Focused Preparation Helps Avoid a ‘Bored’ Agenda

Focus on the Presidency column written by Tulane President Scott S. Cowen
May/June 2005

The meeting agenda reflects how a board values itself and views its priorities and responsibilities.

“What a waste of time.”

Have you ever said or heard that after a board meeting? If so, I suspect one of the culprits is a poorly conceived agenda, which is symptomatic of an ineffective board. Agenda preparation, while unglamorous on the surface, is a valuable investment of effort. A well-crafted agenda is essential to creating a board meeting at which trustees’ expertise and judgments are tapped in vital areas.

Effective governing boards use the agenda preparation process and the agenda itself as a strategic tool to enhance board functioning. Yet some boards under-value this tool and spurn agenda preparation as routine. The process of setting the agenda for a board meeting should be a collaborative one between the board chair and the president, with input from other board and organizational leaders.

At Tulane University, the board chair and I agree on the general topics after consultation with executive committee members and other senior officers. Through an iterative process we set the agenda with the objectives I’ve outlined for the meeting in mind. The final step is approval of the agenda by the chair and members of the executive committee.

A strategic agenda should accomplish at least four objectives:

1. Ensure that the most important topics are discussed, striking the appropriate balance between operational and strategic issues. The functions of a college or university board range from ensuring that the appropriate senior university leadership is in place, to evaluating and approving tactical plans and long-term strategies (academic, administrative, and financial), to evaluating the performance of the organization and its leadership.

Each board and committee agenda should respond to these functions at a level of inquiry appropriate to a board. Interestingly, effective boards tend to spend most of their time discussing issues at a strategic level, seeking to understand the external environmental factors likely to affect the institutions’ future.

2. Provide board members with appropriate materials well before a meeting to ensure informed discussion. Because the boards of most private institutions meet only three to five times a year (more often on the public side), it is imperative that trustees be kept abreast of issues between meetings and provided with reading materials adequately in advance.

At Tulane, we keep board members informed through e-mail “Board Alerts” as well as a weekly e-mail message I send to all of Tulane’s stakeholders. Trustees who have e-mail addresses receive the “Tulane Daily News,” which consists of a single item about campus events and people; those without e-mail receive a roundup of the “Daily News” every two weeks.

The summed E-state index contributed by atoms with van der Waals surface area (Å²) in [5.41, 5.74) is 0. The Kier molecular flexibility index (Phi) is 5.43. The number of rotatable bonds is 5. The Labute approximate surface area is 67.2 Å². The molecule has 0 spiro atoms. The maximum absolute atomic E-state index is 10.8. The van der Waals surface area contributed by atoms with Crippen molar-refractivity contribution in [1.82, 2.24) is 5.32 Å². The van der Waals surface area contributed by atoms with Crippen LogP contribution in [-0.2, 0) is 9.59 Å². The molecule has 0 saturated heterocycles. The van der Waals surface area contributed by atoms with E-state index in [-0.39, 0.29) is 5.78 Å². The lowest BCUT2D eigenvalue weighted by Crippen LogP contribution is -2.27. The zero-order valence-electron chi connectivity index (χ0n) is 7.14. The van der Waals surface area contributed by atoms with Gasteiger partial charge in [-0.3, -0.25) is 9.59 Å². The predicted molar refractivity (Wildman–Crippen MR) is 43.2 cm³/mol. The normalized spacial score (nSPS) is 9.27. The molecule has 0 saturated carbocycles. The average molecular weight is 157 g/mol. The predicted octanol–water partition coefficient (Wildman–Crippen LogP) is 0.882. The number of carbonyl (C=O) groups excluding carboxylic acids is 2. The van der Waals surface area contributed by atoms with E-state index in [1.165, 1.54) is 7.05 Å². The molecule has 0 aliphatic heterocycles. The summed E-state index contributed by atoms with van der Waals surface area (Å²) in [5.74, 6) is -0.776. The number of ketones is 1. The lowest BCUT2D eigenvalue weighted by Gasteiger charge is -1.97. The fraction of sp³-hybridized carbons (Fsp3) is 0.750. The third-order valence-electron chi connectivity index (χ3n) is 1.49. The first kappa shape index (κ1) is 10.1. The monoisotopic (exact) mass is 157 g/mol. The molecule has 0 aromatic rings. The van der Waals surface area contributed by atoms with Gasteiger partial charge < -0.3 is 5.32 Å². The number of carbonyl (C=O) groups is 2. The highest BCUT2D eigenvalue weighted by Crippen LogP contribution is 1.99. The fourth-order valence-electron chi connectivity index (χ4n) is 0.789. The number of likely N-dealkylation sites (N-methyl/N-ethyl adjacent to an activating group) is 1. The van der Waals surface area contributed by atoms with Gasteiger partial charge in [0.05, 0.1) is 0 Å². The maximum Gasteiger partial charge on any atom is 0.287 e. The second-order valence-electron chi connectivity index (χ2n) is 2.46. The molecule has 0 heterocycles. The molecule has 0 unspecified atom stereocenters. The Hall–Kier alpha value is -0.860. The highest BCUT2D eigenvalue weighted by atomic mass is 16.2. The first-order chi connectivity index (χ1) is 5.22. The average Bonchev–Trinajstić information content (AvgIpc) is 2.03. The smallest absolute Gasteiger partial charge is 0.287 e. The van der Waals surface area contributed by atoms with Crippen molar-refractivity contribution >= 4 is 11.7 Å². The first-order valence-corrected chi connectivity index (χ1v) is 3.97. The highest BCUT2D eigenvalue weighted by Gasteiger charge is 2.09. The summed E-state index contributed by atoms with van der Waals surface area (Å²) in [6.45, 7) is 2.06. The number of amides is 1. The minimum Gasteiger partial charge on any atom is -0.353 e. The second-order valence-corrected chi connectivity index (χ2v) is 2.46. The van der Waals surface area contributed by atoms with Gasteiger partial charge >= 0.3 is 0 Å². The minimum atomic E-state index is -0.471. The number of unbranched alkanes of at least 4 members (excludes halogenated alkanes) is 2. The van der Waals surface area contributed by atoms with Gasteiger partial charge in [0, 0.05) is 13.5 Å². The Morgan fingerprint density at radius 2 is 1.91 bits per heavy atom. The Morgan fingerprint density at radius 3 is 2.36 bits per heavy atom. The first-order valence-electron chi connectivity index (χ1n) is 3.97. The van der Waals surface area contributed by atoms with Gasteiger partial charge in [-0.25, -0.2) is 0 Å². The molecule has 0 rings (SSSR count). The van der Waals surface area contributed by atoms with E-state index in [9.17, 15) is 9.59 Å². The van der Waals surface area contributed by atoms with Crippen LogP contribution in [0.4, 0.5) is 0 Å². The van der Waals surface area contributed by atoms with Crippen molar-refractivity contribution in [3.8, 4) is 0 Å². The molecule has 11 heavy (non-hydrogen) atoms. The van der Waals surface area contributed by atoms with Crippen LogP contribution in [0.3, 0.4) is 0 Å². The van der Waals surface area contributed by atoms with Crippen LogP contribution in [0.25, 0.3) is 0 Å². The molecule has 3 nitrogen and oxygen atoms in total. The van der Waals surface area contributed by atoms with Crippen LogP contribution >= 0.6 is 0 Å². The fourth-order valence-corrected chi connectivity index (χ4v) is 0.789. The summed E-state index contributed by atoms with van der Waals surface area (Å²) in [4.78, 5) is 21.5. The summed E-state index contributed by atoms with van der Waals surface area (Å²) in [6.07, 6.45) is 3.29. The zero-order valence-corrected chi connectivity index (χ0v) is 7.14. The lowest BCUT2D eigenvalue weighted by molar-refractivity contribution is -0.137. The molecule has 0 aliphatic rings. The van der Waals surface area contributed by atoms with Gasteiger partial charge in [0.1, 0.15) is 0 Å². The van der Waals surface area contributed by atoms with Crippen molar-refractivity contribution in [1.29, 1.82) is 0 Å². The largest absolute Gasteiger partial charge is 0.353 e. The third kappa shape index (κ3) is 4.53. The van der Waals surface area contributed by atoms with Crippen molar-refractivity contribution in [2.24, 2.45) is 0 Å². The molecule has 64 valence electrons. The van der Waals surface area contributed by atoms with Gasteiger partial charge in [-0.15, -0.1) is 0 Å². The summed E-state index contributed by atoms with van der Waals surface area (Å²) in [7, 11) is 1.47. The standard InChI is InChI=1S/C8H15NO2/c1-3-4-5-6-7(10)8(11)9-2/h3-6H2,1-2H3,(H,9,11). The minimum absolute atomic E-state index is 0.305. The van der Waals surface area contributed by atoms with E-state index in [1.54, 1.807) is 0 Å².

The selection and packaging of materials prior to a board meeting are critical to the meeting’s success. We prepare materials that are as succinct as possible while making sure they provide a context and focus for board discussions.

3. Use the board meeting to provide exposure to senior management at several levels. One of a board’s most important roles is to assess the competence of senior management and ensure there is sufficient depth of capable leaders throughout the organization. One way to make this assessment is to have the university’s various vice presidents and deans interact with board members, either during board meetings or in outside settings. How these individuals handle themselves in these situations will provide valuable insight into the character and competence of those entrusted to lead and manage the university.

4. Allocate ample time for open discussion in addition to presentations made by senior management. Effective trustees do their homework and are eager to ask questions and provide needed feedback on the institution’s plans and progress. From my experience, this often is the most valuable segment of board meetings. Inquisitive, experienced trustees add value by asking penetrating questions, but they need sufficient time to voice their opinions.

On the flip side, “show and tell” meetings often are boring for trustees, and too many of these presentations simply repeat what’s in the advance reading materials. Make no mistake, a board’s agenda reflects how a board values itself and view its priorities and responsibilities. Ineffective boards waste time, and their meetings often neglect or fail to focus adequately on the really important issues. Unfocused meetings ultimately undermine organizational effectiveness.

Scott S. Cowen is president of Tulane University.

Section: Focus on the Presidency
Volume 13, Number 3, Page 5